• CCHR has also worked with regulatory agencies to get FDA “black box” warnings placed on dangerous psychiatric drugs. This is a crucial step toward a harmful drug being pulled from the market.

The new CCHR center near the Scientology Flag building in downtown Clearwater is a vital element in a complex of six buildings dedicated to Church-sponsored programs serving the Clearwater area—a vibrant symbol of community collaboration.

CCHR Florida has already proven a major player in the state’s fight against psychiatric abuse. After discovering that 55 percent of foster children in Florida had been prescribed powerful mind-altering psychotropic drugs, the commission documented the abuse to the health department—leading to a 75 percent reduction in prescriptions for children under six.

Additionally, working with the Florida legislature, CCHR Florida helped enact a law which prohibits public schools’ involvement in the psychiatric drugging of children.

CCHR Florida also led the charge that got “Teen Screen” banned from Pinellas County schools in 2005.

With this new CCHR Florida center, Clearwater further now has its own Psychiatry: An Industry of Death museum. The museum presents the unvarnished history of psychiatry across fourteen audio-visual displays, each revealing another aspect of psychiatric abuse and violations of human rights.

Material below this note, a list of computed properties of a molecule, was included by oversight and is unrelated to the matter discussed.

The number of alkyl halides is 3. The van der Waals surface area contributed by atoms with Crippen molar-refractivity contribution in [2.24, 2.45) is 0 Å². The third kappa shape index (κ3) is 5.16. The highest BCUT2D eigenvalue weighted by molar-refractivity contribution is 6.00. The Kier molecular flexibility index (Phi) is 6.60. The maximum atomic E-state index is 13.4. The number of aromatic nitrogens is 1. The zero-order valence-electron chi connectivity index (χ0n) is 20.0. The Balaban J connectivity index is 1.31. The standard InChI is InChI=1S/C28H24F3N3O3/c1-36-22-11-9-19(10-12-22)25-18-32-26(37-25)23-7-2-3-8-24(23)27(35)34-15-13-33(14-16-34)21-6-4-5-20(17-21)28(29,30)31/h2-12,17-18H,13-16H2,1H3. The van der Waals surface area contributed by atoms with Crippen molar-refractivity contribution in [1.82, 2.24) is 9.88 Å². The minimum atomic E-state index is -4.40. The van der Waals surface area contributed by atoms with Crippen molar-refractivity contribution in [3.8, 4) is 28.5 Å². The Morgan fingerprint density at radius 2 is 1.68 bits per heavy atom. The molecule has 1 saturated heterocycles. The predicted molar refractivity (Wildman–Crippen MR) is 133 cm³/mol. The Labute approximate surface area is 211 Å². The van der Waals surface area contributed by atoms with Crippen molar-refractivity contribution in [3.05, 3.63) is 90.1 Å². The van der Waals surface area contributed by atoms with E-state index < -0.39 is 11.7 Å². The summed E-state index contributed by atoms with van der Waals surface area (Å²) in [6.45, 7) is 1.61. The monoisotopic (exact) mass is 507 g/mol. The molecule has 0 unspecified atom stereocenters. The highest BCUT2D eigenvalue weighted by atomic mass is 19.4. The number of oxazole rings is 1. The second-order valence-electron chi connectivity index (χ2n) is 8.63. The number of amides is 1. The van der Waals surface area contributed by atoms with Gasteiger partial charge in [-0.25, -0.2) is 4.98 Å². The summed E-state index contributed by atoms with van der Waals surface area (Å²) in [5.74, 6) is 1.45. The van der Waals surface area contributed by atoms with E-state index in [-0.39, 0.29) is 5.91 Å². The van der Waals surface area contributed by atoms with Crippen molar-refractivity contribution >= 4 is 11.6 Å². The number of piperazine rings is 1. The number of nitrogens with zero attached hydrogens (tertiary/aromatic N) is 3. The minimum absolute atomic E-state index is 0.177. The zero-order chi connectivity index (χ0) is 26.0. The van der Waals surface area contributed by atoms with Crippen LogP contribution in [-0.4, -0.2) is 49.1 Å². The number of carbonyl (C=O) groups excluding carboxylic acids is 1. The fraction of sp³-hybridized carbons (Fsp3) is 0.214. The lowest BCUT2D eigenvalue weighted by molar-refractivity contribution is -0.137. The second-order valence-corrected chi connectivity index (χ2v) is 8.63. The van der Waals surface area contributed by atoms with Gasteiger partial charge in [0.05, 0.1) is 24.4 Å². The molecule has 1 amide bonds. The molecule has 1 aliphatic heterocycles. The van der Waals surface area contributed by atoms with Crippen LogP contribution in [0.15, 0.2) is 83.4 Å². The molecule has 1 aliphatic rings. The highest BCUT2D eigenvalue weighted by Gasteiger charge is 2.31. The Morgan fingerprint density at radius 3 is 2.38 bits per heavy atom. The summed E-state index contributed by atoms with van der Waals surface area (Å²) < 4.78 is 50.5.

Far greater than just a series of displays, the exhibit is based on a full-length documentary that presents the complete history of psychiatry, exposing its pseudoscientific origins and the shocking human rights abuses that led to the establishment of CCHR.

Nearly 200,000 visitors have toured the original Psychiatry: An Industry of Death museum at CCHR International headquarters in Los Angeles, which has become an essential part of the curriculum for several local educational institutions. More than 700,000 visitors have experienced the Psychiatry: An Industry of Death traveling exhibits in cities around the world.

CCHR has produced seven award-winning documentaries, with 7 million DVDs in 18 languages reaching 120 million people with exposés of overdrugging in the military, the irreparable harm of electroshock, and labeling and drugging of children.

In the Clearwater headquarters, human rights advocates will work in concert to help local citizens and visitors report on abusive and coercive psychiatric practices, coordinate actions to end psychiatric abuses, and bring psychiatry under the law.